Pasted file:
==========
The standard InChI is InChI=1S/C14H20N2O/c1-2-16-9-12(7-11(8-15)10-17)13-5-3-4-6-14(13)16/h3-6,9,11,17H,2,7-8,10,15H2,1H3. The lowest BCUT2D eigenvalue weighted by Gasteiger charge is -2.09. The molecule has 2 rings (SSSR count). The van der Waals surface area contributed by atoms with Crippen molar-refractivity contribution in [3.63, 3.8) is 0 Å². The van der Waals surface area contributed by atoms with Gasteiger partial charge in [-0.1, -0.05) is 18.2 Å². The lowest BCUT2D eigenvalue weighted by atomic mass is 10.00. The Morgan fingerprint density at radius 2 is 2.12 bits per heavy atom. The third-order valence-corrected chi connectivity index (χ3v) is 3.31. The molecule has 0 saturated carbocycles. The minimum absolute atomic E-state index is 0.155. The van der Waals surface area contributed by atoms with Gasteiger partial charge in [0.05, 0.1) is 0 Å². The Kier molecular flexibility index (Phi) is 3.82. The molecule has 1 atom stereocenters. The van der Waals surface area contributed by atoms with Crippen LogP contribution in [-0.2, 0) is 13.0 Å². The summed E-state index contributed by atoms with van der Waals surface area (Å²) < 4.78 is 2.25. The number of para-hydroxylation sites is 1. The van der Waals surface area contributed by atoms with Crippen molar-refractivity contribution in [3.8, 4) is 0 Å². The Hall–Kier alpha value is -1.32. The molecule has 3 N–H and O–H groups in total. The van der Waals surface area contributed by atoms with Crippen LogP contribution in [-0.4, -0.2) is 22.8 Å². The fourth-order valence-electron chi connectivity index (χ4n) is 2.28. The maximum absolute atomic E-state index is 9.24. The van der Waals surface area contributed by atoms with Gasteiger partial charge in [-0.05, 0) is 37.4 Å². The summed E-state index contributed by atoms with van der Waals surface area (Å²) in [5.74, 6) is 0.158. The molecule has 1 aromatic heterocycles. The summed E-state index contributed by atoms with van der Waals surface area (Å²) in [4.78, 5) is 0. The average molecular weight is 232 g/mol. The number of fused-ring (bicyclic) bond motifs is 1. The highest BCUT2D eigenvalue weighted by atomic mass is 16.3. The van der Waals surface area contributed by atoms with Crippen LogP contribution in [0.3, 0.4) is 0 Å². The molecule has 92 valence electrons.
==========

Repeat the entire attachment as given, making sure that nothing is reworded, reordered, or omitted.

The standard InChI is InChI=1S/C14H20N2O/c1-2-16-9-12(7-11(8-15)10-17)13-5-3-4-6-14(13)16/h3-6,9,11,17H,2,7-8,10,15H2,1H3. The lowest BCUT2D eigenvalue weighted by Gasteiger charge is -2.09. The molecule has 2 rings (SSSR count). The van der Waals surface area contributed by atoms with Crippen molar-refractivity contribution in [3.63, 3.8) is 0 Å². The van der Waals surface area contributed by atoms with Gasteiger partial charge in [-0.1, -0.05) is 18.2 Å². The lowest BCUT2D eigenvalue weighted by atomic mass is 10.00. The Morgan fingerprint density at radius 2 is 2.12 bits per heavy atom. The third-order valence-corrected chi connectivity index (χ3v) is 3.31. The molecule has 0 saturated carbocycles. The minimum absolute atomic E-state index is 0.155. The van der Waals surface area contributed by atoms with Gasteiger partial charge in [0.05, 0.1) is 0 Å². The Kier molecular flexibility index (Phi) is 3.82. The molecule has 1 atom stereocenters. The van der Waals surface area contributed by atoms with Crippen LogP contribution in [-0.2, 0) is 13.0 Å². The summed E-state index contributed by atoms with van der Waals surface area (Å²) < 4.78 is 2.25. The number of para-hydroxylation sites is 1. The van der Waals surface area contributed by atoms with Crippen molar-refractivity contribution in [3.8, 4) is 0 Å². The Hall–Kier alpha value is -1.32. The molecule has 3 N–H and O–H groups in total. The van der Waals surface area contributed by atoms with Crippen LogP contribution in [-0.4, -0.2) is 22.8 Å². The fourth-order valence-electron chi connectivity index (χ4n) is 2.28. The maximum absolute atomic E-state index is 9.24. The van der Waals surface area contributed by atoms with Gasteiger partial charge in [-0.05, 0) is 37.4 Å². The summed E-state index contributed by atoms with van der Waals surface area (Å²) in [5.74, 6) is 0.158. The molecule has 1 aromatic heterocycles. The summed E-state index contributed by atoms with van der Waals surface area (Å²) in [4.78, 5) is 0. The average molecular weight is 232 g/mol. The number of fused-ring (bicyclic) bond motifs is 1. The highest BCUT2D eigenvalue weighted by atomic mass is 16.3. The van der Waals surface area contributed by atoms with Crippen LogP contribution in [0.3, 0.4) is 0 Å². The molecule has 92 valence electrons.